Trails have the ability to physically connect different and important elements of nature in a city, to provide biological connections and linkages and to create important spaces for bringing people together. One of the most ambitious urban trail projects is the Trilha TransCarioca, a trails network under development in Rio de Janeiro. As the maps below indicate, it would traverse that city, allowing a resident to travel from shore to mountaintop, linking major parks and ecosystems, including the city’s iconic Tijuca National Park. I spoke recently with Pedro Menezes, who came up with the idea for the trail some twenty years ago and is finally seeing it come to fruition. The vision is audacious indeed—eventually, it would extend 250 kilometers in length’ already, some 120 kilometers have been built and are open to the public. Providing movement corridors for species, such as toucans, is one of Trilha TransCarioca’s primary goals. “We also want the trail to put the Rio population closer to its nature,” Menezes tells me, “so they can cherish more, appreciate more the value of it, both in terms of recreation, but also in terms of ecosystem services…” So far, volunteers have largely driven the effort, with more than 2,000 volunteers actively involved. “The enthusiasm is great,” Menezes says, telling me about a recent volunteer training event where they expected 250 to sign up, but instead had more than 1,000 people. Such an urban trail is clearly a matter of pride for many, and will certainly become a highly valued aspect of the Rio urban experience.
Like the Rio trail, many of our best urban trail networks occur along water, offering impressive vistas of nature and responding to our innate tendency to find places of “prospect and refuge.” Coastal cities from Oslo to San Francisco to Sydney offer examples of how walking, jogging and hiking can place one in close proximity to the marine world. The Boston HarborWalk and the new San Francisco Blue Greenway are positive examples of this trend.
Few coastal trails are as impressive in length and diversity of experience as the Waterfront Trail, which now extends some 1,600 kilometers along the edges of Lake Ontario and Lake Erie and beyond (and is managed by the nonprofit Waterfront Regeneration Trust). Running through downtown Toronto, the trail connects some 80 communities and many parks, including the Rouge National Urban Park, Canada’s first urban national park. The trail has the special value of connecting urbanites to the larger Great Lakes landscape, serving as an important boon for tourism and economic development (a yearly multi-day bike ride, called the Great Waterfront Trail Adventure, has become a signature event).
Years ago, we lived for a time in Sydney, Australia, and were especially impressed by the availability of walking and hiking along the steep edges of that coastline, connecting beaches and providing dramatic views of the ocean and shoreline. Relatively simple wooden structures hugged the coastal cliffs, with ocean pools and other stopping spots along the way. From our home in Coogee Beach, we often traveled along the Coastal Walk south, sometimes north. It was a remarkable aspect of daily life, at once recreational and therapeutic, a multi-sensory adventure that brought us in daily contact with the immensity and wildness of the South Pacific Ocean.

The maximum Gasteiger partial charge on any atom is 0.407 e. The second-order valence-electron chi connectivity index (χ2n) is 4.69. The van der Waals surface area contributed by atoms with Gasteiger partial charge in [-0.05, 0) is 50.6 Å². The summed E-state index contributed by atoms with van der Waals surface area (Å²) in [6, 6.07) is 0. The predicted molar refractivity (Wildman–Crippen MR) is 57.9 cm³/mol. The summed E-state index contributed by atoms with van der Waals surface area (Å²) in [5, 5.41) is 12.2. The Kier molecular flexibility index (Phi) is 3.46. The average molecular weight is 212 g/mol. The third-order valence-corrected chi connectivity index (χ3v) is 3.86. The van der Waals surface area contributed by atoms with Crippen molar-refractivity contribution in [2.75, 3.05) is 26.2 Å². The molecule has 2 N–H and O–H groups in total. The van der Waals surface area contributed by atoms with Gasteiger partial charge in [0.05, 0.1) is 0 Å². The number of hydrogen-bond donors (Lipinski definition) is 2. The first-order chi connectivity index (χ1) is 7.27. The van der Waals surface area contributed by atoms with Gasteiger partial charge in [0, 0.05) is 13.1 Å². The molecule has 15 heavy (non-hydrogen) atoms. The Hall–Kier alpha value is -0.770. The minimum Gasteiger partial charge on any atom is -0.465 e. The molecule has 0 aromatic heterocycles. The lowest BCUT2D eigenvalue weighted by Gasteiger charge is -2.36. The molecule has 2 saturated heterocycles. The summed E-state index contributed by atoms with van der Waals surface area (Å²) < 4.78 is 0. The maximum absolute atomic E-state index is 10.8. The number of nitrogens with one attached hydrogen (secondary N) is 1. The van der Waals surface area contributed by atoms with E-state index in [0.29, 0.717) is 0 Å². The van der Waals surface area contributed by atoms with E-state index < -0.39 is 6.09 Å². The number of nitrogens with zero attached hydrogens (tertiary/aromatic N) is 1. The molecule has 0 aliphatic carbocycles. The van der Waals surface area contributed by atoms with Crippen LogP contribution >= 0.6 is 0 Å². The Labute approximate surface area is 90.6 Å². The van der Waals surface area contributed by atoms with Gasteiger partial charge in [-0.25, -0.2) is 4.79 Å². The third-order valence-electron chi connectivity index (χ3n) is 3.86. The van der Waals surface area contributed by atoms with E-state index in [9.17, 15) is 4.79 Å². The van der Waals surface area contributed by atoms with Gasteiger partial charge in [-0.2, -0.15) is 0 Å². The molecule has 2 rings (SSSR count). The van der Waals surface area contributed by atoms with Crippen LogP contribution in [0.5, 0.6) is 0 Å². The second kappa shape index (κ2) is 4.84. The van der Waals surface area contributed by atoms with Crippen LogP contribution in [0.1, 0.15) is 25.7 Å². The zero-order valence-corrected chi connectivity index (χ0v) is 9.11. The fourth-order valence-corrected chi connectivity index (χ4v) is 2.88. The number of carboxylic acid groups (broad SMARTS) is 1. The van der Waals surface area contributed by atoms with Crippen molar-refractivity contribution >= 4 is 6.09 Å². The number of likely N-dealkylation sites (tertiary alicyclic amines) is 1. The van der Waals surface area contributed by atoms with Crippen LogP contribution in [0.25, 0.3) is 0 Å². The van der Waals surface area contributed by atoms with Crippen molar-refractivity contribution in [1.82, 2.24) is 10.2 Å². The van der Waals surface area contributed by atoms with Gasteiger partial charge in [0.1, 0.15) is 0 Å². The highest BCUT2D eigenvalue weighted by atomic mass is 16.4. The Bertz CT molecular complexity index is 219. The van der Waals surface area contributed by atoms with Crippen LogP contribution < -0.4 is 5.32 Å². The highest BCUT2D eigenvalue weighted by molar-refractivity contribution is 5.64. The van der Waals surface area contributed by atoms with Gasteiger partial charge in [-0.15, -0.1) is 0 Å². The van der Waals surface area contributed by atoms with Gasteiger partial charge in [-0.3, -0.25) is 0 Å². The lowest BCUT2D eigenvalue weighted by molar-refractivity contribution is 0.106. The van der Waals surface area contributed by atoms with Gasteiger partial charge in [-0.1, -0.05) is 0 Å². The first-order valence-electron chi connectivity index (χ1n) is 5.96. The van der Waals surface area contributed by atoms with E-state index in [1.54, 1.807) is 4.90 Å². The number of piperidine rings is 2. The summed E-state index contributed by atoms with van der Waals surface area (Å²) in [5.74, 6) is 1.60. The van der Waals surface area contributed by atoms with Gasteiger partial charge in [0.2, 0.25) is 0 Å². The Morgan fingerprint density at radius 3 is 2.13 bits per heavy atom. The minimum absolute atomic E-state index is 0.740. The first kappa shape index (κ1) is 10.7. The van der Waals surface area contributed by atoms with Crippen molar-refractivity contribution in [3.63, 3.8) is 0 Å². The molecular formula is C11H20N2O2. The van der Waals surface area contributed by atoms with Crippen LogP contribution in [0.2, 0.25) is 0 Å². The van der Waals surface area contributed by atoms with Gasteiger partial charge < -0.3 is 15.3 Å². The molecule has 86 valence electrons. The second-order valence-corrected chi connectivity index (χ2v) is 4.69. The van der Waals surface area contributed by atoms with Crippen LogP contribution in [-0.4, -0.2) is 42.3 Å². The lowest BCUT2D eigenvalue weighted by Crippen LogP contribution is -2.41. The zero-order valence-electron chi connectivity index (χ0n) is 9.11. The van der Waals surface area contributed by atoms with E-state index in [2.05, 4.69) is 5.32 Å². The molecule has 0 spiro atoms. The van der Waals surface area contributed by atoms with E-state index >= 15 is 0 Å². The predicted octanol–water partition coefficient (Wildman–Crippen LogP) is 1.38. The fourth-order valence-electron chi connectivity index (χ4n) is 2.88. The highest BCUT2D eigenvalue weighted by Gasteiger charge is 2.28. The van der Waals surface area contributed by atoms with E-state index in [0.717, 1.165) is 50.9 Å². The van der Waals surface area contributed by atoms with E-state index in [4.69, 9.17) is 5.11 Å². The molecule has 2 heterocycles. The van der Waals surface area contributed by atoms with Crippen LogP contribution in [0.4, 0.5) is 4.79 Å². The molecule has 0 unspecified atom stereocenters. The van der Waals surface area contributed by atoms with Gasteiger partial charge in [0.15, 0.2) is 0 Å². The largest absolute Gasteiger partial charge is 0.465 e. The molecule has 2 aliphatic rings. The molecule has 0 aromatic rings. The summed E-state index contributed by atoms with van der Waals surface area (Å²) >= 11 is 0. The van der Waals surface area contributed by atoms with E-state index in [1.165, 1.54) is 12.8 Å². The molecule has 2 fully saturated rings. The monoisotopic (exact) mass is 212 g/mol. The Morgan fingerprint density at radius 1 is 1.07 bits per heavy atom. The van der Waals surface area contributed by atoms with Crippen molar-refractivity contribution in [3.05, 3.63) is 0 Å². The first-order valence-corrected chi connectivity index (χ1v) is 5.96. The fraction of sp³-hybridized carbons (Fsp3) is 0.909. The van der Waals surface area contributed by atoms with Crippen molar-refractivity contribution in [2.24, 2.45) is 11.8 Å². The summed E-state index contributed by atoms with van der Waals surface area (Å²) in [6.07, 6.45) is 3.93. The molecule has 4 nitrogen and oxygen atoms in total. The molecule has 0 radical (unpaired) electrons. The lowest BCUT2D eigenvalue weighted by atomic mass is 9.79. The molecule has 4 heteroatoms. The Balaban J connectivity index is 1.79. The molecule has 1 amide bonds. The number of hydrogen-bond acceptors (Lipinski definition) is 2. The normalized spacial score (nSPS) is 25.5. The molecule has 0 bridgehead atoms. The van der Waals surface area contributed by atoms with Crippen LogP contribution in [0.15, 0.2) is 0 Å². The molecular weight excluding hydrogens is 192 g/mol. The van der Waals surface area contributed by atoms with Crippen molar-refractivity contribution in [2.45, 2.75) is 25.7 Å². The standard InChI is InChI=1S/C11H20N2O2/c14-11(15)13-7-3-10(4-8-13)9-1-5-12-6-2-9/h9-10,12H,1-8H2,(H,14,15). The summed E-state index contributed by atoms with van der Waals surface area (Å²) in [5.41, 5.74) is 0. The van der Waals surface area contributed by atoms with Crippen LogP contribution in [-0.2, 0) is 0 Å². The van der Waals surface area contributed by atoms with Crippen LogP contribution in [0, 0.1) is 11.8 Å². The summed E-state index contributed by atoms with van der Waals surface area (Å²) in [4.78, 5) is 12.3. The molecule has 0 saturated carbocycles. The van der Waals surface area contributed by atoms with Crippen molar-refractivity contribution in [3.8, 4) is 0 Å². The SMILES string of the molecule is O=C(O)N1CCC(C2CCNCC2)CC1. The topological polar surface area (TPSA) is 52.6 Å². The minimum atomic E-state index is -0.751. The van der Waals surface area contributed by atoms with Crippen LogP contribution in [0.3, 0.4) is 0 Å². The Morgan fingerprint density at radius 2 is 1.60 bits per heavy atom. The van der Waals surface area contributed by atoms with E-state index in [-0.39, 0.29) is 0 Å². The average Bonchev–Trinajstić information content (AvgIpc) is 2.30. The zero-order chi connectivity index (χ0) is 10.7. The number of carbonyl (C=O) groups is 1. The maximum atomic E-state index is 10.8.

These kinds of urban trails and pathways, which bring us in close proximity to water, represent an important element of blue urbanism. But many cities are going even further, now commonly thinking about the potential of blue trails that exist on or in the water—along riverways and waterways that could be traversed by canoe, kayak or water taxi. In our partner city of Milwaukee, there is an Urban Water Trail and there is an elaborate network of water trails in New York City, connecting all five boroughs there. Wellington has even established a snorkel trail, a part of the Taputeranga Marine Reserve. Increasingly, our notion of an urban trail must include and extend into the marine and aquatic realms (not just beside them).
How cities might equip citizens to make the most of these water trails is an interesting question, and I am intrigued by recent experiments with some form of canoe-share or kayak-share, similar to (or in combination with) bike-share systems now common in cities around the world. Purchasing a canoe or a kayak is a significant monetary obstacle, and creatively making such bluescape vehicles easily usable, for short periods of time, would be helpful indeed.
To return to Fullilove’s metaphor, biophilic cities require a healthy circulatory system of trails and pathways to provide social and biological connections. But they also allow us explore, to discover, to experience (close to where we live and work) moments of exhilaration and awe, and to provide vantage points and perspectives that allow us to see the whole of a place, and to understand where we sit within this urban ecological tableau.